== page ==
Forgotten Your Password?

Need to Register?

Question Icon

We won't be in this house longer than 5 years. Should we still refi into a 30-yearfixed?

Or should we go 5-1 arm interest only? by scott.kimmel991 from Aliso Viejo, California. Nov 20th 2015 Reply


Dan Paladin (dpaladin)
#1 ranked lender in California - 584 contributions

If you know you are short term...I 5/1 arm could be your best option...It will save you money vs the rate of a 30 yr. As for interest only that would be a choice if paying principal down is not a concern, unless you send a principal on top of the required interest only payment.Feel free to contact me at 562.254.5616. Regards

Nov 20th 2015
1
0
William J Acres (William_Acres)
#73 ranked lender in Arizona - 8,722 contributions

If you know for certain you wont be in the home for more than 5 years, then a 5/1 ARM would be ideal.. But IO loans are not a conforming loan product, so most likely the rate would be higher making the 5/1 not so appealing.. you should have your loan officer put together several quotes along with amortization schedules to show you what your payment would be, what the potential savings would be and what your payoff will be in 5 years.. then you will have the necessary info to make an informative decision.. I'm a Broker here in Scottsdale AZ and I only lend in Arizona. If you or someone you know is looking for financing options, feel free to contact me or pass along my information. William J. Acres, Lender411's number ONE lender in Arizona. 480-287-5714 WilliamAcres.com NMLS# 226347

Nov 20th 2015
1
0
Joe Metzler (JoeMetzler)
#1 ranked lender in Minnesota - 3,930 contributions

There are many considerations... Are you 100% sure you won't be there more than 5-years? If so, heck ya, take a 5-yr or maybe a 7-yr adjustable loan. You'll save over a 30-yr fixed rate, and be out of the loan before it ever adjusts. Interest only is a whole different story. Not a big fan of that... But treading water on your loan can make sense for some people. Look at the rates and the payments between the fully amortizing payment and the interest only. Interest only isn't the same as it was 10-years ago, and tends to have little savings value today. Good luck!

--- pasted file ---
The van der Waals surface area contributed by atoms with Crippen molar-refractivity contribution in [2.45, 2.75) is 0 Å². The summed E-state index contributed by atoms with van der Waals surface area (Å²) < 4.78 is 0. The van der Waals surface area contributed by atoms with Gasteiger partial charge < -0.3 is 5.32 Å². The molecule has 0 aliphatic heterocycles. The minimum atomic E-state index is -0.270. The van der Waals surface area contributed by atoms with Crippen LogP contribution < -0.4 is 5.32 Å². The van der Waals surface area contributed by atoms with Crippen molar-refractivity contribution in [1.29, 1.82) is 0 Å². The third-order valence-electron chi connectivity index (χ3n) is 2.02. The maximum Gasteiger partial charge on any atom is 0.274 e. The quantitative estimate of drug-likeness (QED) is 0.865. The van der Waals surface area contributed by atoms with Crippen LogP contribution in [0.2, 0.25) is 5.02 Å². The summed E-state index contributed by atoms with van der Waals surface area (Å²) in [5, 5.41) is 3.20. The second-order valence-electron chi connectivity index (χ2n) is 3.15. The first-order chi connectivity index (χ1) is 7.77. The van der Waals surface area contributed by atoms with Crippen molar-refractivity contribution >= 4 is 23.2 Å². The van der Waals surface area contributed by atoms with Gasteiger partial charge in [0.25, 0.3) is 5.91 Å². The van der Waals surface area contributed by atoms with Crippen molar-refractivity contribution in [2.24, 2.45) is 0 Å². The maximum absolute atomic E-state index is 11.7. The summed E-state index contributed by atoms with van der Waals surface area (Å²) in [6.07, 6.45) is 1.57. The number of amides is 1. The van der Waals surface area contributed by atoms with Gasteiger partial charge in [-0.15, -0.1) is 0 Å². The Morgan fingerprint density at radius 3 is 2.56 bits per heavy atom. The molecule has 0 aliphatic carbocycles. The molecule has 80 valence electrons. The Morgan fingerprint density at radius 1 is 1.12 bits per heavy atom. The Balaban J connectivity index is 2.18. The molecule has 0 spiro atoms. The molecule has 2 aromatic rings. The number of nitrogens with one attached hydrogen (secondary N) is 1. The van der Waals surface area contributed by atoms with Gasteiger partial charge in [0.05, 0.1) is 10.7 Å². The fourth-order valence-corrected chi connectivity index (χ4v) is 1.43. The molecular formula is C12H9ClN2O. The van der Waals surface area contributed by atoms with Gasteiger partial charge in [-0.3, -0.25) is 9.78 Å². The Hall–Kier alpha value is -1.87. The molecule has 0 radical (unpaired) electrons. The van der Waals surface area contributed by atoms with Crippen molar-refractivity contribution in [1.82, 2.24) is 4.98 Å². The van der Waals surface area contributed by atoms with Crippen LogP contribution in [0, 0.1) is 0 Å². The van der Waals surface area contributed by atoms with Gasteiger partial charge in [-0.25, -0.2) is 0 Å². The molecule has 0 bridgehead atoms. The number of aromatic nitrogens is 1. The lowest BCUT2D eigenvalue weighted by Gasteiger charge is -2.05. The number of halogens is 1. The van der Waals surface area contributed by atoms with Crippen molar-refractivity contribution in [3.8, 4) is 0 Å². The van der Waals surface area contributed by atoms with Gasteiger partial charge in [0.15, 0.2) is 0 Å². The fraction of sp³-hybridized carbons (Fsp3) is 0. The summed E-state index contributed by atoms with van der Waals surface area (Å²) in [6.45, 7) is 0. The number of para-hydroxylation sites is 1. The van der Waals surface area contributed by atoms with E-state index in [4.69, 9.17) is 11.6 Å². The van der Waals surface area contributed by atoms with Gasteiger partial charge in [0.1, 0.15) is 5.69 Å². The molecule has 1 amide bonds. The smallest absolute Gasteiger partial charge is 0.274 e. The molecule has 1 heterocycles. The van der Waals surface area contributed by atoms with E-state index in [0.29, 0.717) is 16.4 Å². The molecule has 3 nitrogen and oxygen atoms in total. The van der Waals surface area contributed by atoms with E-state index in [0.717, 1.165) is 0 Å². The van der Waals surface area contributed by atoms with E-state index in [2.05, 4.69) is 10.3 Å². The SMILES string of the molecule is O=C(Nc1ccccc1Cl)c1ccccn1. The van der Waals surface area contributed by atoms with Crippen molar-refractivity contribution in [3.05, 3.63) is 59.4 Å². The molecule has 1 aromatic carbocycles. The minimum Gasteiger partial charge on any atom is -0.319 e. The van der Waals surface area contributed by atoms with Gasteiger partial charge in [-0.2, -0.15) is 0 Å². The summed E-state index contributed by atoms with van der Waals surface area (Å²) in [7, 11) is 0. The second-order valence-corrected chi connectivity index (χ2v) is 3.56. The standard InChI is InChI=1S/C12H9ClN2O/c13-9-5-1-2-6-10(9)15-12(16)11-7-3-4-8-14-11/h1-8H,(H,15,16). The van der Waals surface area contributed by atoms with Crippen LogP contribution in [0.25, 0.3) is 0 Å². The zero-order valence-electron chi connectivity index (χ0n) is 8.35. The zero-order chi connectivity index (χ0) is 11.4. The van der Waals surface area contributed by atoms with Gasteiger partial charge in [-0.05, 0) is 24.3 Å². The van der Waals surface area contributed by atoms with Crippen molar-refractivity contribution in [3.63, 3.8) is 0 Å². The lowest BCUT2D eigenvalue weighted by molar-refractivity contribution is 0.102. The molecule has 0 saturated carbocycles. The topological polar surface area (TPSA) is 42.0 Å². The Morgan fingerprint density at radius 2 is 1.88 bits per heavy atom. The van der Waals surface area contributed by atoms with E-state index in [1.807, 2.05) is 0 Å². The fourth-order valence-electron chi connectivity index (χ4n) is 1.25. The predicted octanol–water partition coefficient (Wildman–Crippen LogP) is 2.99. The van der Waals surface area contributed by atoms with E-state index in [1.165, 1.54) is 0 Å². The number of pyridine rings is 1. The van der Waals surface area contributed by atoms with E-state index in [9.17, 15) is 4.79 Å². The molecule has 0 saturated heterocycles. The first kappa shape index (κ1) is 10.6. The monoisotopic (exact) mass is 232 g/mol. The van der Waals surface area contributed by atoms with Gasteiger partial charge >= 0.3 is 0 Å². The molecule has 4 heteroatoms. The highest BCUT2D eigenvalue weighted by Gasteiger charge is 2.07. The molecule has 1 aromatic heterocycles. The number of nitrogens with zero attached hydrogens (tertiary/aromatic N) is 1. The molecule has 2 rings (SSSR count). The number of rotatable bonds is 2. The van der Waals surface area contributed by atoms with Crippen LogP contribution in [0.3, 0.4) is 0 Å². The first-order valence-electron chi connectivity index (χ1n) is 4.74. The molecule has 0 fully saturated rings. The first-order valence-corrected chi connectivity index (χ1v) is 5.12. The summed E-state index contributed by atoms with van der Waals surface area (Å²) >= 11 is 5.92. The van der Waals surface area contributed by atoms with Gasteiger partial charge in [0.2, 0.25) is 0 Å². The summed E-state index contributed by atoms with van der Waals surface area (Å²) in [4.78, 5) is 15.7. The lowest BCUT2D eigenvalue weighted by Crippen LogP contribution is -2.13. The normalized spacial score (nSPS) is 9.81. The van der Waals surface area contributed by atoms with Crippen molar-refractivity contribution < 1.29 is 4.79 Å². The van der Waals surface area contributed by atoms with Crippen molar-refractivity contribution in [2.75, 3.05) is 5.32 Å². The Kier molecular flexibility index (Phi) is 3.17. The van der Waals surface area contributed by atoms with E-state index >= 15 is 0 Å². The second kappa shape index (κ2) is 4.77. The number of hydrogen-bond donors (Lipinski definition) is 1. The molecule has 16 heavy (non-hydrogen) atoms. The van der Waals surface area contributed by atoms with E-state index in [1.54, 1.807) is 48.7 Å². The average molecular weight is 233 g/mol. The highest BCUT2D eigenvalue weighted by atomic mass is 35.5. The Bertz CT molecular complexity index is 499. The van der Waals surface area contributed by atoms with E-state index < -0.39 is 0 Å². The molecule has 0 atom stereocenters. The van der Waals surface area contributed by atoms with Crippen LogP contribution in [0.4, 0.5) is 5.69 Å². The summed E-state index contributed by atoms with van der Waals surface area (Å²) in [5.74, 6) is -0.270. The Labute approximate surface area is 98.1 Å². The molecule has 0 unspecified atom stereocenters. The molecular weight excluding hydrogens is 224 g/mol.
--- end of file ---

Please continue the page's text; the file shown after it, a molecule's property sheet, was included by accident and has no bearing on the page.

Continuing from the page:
Nov 21st 2015
0
0
Ralph Richard Guertin (ralph@absolutelowrates.com)
#1 ranked lender in Florida - 796 contributions

30 yr fixed rates are so low maybe a .5% off from a 5/1 arm, so if your not positive and I would look to a 7/1 are 30 yr. fixed BUT if I had more information to go on I could analyze your situation for you. Give me a call Ralph Guertin bayburg Financial 954-274-7725 or email at ralph@absolutelowrates.com

Nov 21st 2015
0
0
Sean Young (SeanYoung)
#2 ranked lender in Colorado - 1,112 contributions

If you know for sure you will be out in 5 years you should really consider the 5/1 or 7/1 ARM. The 7/1 might be a nice alternative to give you a couple more years of cushion. However, if there is a possibility that you will move out and keep it as a rental you should go with a 30-year fixed. Have your loan officer show you all three options so you can compare the cost vs. benefit. Best wishes, Sean

Nov 21st 2015
0
0
Jesse Stroup (jessestroup)
#4 ranked lender in Idaho - 593 contributions

With home loans I like to stay on the safe side. I would go with a longer loan term like a 7 year ARM or a short term fixed loan.

Nov 23rd 2015
0
0
Subscribe to our news feed.